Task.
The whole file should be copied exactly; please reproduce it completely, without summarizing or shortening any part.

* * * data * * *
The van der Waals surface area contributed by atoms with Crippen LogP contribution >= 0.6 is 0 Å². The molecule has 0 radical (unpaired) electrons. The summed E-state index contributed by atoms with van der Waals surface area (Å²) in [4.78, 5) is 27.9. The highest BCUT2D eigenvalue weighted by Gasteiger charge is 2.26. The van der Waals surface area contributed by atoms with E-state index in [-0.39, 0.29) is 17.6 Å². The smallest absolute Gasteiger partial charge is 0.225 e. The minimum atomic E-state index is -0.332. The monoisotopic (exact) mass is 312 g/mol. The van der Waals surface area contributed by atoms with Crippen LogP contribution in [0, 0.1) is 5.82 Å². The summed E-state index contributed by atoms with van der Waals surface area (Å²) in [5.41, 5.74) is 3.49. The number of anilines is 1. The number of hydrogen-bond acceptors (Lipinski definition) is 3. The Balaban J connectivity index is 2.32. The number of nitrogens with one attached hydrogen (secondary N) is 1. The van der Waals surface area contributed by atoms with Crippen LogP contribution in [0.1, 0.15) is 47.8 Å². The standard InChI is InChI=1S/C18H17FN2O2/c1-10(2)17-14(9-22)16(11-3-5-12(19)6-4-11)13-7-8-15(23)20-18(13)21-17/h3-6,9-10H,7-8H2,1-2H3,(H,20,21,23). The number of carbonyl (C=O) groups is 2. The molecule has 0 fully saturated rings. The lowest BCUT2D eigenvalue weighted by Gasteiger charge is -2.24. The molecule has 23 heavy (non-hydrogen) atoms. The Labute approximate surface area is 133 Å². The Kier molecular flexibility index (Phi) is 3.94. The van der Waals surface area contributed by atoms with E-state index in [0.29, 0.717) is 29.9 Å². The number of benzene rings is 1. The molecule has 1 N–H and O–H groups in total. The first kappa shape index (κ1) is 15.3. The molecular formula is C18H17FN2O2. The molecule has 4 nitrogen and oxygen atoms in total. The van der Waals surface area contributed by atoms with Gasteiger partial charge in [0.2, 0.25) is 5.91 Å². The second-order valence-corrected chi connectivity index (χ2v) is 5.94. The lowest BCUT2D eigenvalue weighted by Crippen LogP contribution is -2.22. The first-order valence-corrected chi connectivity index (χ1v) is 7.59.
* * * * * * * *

The van der Waals surface area contributed by atoms with Crippen LogP contribution >= 0.6 is 0 Å². The molecule has 0 radical (unpaired) electrons. The summed E-state index contributed by atoms with van der Waals surface area (Å²) in [4.78, 5) is 27.9. The highest BCUT2D eigenvalue weighted by Gasteiger charge is 2.26. The van der Waals surface area contributed by atoms with E-state index in [-0.39, 0.29) is 17.6 Å². The smallest absolute Gasteiger partial charge is 0.225 e. The minimum atomic E-state index is -0.332. The monoisotopic (exact) mass is 312 g/mol. The van der Waals surface area contributed by atoms with Crippen LogP contribution in [0, 0.1) is 5.82 Å². The summed E-state index contributed by atoms with van der Waals surface area (Å²) in [5.41, 5.74) is 3.49. The number of anilines is 1. The number of hydrogen-bond acceptors (Lipinski definition) is 3. The Balaban J connectivity index is 2.32. The number of nitrogens with one attached hydrogen (secondary N) is 1. The van der Waals surface area contributed by atoms with Crippen LogP contribution in [0.1, 0.15) is 47.8 Å². The standard InChI is InChI=1S/C18H17FN2O2/c1-10(2)17-14(9-22)16(11-3-5-12(19)6-4-11)13-7-8-15(23)20-18(13)21-17/h3-6,9-10H,7-8H2,1-2H3,(H,20,21,23). The number of carbonyl (C=O) groups is 2. The molecule has 0 fully saturated rings. The lowest BCUT2D eigenvalue weighted by Gasteiger charge is -2.24. The molecule has 23 heavy (non-hydrogen) atoms. The Labute approximate surface area is 133 Å². The Kier molecular flexibility index (Phi) is 3.94. The van der Waals surface area contributed by atoms with E-state index in [0.29, 0.717) is 29.9 Å². The number of benzene rings is 1. The molecule has 1 N–H and O–H groups in total. The first kappa shape index (κ1) is 15.3. The molecular formula is C18H17FN2O2. The molecule has 4 nitrogen and oxygen atoms in total. The van der Waals surface area contributed by atoms with Gasteiger partial charge in [0.2, 0.25) is 5.91 Å². The second-order valence-corrected chi connectivity index (χ2v) is 5.94. The lowest BCUT2D eigenvalue weighted by Crippen LogP contribution is -2.22. The first-order valence-corrected chi connectivity index (χ1v) is 7.59.